PRB is drafting two key policy briefs as part of the PopPov dissemination strategy. The first brief provides an overview of the relationship between reproductive health and economic development, drawing upon a wide range of research across disciplines. The second brief highlights findings from recent studies on early childbearing in South Africa.
The Bill & Melinda Gates Foundation
Multimedia Presentation on Nutrition Featured at Congressional Briefing
In December, segments of PRB’s multimedia presentation entitled “Nutrition on the Rise” were featured at a U.S. congressional briefing sponsored by the Global Alliance for Improved Nutrition (GAIN). The presentation was produced under the RENEW Project (Reenergizing Nutrition—Expanding Worldwide), funded by the Bill & Melinda Gates Foundation. The briefing brought together GAIN, USAID, the 1,000 Days Hub, and Edesia to educate congressional staff on the fundamental nature of nutrition, particularly in the thousand-day window, key interventions to prevent and treat malnutrition, and new efforts to raise public awareness about the issue. Sen. Jack Reed and Rep. David Cicilline (Rhode Island) presided over the standing-room-only event. Reaction to the presentation was very positive, with many audience members approaching the speaker (Lucy Sullivan, director of the 1,000 Days initiative) with congratulations and requests for copies. A representative of the World Food Program said “it was such a clear and effective way to communicate the impacts of poor nutrition during that critical period (the 1,000 days).” The presentation, which was created with input from many partners and colleagues from different sectors of the nutrition field, includes the pioneering Trendalyzer (bubble) graphics and innovative animations that depict the importance of adequate nutrition for mothers and children in the one-thousand-day window of opportunity from pregnancy to 2 years of age.
Reducing Malnutrition: Reaching Out to Business Leaders
In November, PRB presented “Nutrition on the Rise” at a Business Alliance Forum in Vienna, Austria. The meeting, sponsored by GAIN, with support from the Bill & Melinda Gates Foundation, was attended by an estimated 80 business representatives, nutrition experts, and donors from around the globe. GAIN president, Marc Van Ameringen, requested PRB to present it as a keynote opening to the meeting because, he said, “the presentation gives the kind of nutrition orientation in an engaging way that business leaders need.” Objectives of the meeting included finding long-term solutions to malnutrition, especially by leveraging markets to increase access to the nutrition people need, particularly women and children in the critical first one-thousand days. The presentation was well received, with references to the presentation occurring during the opening discussion session. Selected business groups also requested copies for educating their staff and others.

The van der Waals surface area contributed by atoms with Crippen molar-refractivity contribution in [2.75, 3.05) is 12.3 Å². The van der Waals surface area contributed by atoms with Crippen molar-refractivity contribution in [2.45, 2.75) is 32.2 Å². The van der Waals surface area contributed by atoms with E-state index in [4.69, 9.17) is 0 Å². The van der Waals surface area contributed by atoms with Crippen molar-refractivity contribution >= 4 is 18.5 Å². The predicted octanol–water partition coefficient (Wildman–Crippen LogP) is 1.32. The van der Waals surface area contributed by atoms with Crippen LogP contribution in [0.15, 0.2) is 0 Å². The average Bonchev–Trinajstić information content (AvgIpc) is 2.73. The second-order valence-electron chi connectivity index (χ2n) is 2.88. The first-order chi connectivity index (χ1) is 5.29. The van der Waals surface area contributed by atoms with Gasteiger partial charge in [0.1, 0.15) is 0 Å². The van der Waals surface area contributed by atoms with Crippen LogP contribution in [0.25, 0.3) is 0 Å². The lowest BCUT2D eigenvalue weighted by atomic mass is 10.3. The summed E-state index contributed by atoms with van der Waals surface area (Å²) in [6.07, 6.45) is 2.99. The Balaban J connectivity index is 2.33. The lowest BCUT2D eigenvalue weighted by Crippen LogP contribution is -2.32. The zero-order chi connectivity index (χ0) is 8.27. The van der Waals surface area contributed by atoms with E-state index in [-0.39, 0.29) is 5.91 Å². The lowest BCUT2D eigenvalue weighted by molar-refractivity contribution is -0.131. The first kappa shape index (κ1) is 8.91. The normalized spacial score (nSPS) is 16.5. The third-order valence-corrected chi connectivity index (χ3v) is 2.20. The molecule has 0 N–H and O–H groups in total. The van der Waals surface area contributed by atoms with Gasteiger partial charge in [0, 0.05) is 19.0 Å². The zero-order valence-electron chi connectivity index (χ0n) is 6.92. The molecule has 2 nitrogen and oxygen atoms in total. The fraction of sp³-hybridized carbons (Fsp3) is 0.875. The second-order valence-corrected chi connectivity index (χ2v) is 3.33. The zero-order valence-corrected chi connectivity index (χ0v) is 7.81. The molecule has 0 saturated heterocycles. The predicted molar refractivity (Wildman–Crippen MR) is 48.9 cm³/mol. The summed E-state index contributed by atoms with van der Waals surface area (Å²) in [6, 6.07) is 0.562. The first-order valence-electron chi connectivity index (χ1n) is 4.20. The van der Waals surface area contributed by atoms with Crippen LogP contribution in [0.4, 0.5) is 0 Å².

Workshop in Egypt
PRB’s Middle East and North Africa program, in collaboration with the Department of Public Health and Community Medicine of Assiut University in Egypt, conducted a policy communication workshop in Hurghada, Egypt, from Oct. 1-7. Eleven researchers and program managers working in the area of youth sexual and reproductive health participated in the workshop—10 from Egypt and 1 from Sudan. In an active and participatory setting, participants explored research-to-policy gaps, learned about the policy process and barriers to the effective use of research, identified the policy implications of their own research, and prepared a policy-oriented presentation. The workshop aimed to enhance participants’ use of data and information on effective interventions to improve policies and programs. Sessions helped participants communicate their findings to a mock policy audience and understand how research can influence the policy process. The workshop was funded by the Ford Foundation office in Cairo and the Bill & Melinda Gates Institute for Population and Reproductive Health at Johns Hopkins Bloomberg School of Public Health.
Conference on Youth
PRB’s program director for the MENA region took part in a panel session at the “Youth and Adolescents’ Health Conference” that was organized by the Egyptian Family Health Society and held Dec. 11-12 in Cairo. In collaboration with the Population Council, PRB produced a bilingual (English and Arabic) data sheet on Egyptian youth for release at the conference, using the data from the Population Council’s 2009 Survey of Young People in Egypt. Copies of this data sheet and the Arabic version of PRB’s Facts of Life: Youth Sexuality and Reproductive Health in the Middle East and North Africa were distributed at the conference. Both publications were produced with funding from the Ford Foundation office in Cairo.
Health Policy Project (USAID)
African Researchers Communicate Evidence-based Messages
In December, the Union of African Population Studies (UAPS) held its 6th annual meeting in Ouagadougou, Burkina Faso. As part of its involvement in the USAID-supported Health Policy Project, PRB staff led two training sessions on policy communication—one session for French-speaking participants and the other in English. The sessions focused on understanding the different types of barriers between researchers and policymakers, and gave participants the opportunity to develop evidence-based messages, identify implications and recommendations, and deliver 60-second speeches with experts playing the role of minister of health. The 45 participants enjoyed the half-day sessions and look forward to applying these skills with their own research.
Annie E. Casey Foundation
Workshop for Child Advocates
In October and November, PRB brought together 13 representatives from Latin America whose organizations work on evidence-based advocacy for children’s rights and well-being. The group spent four days in Washington, D.C., and learned how to select indicators for advocacy, use data to create advocacy messages, and make effective presentations. The country representatives also met with the Inter-American Development Bank to explore opportunities for future collaboration.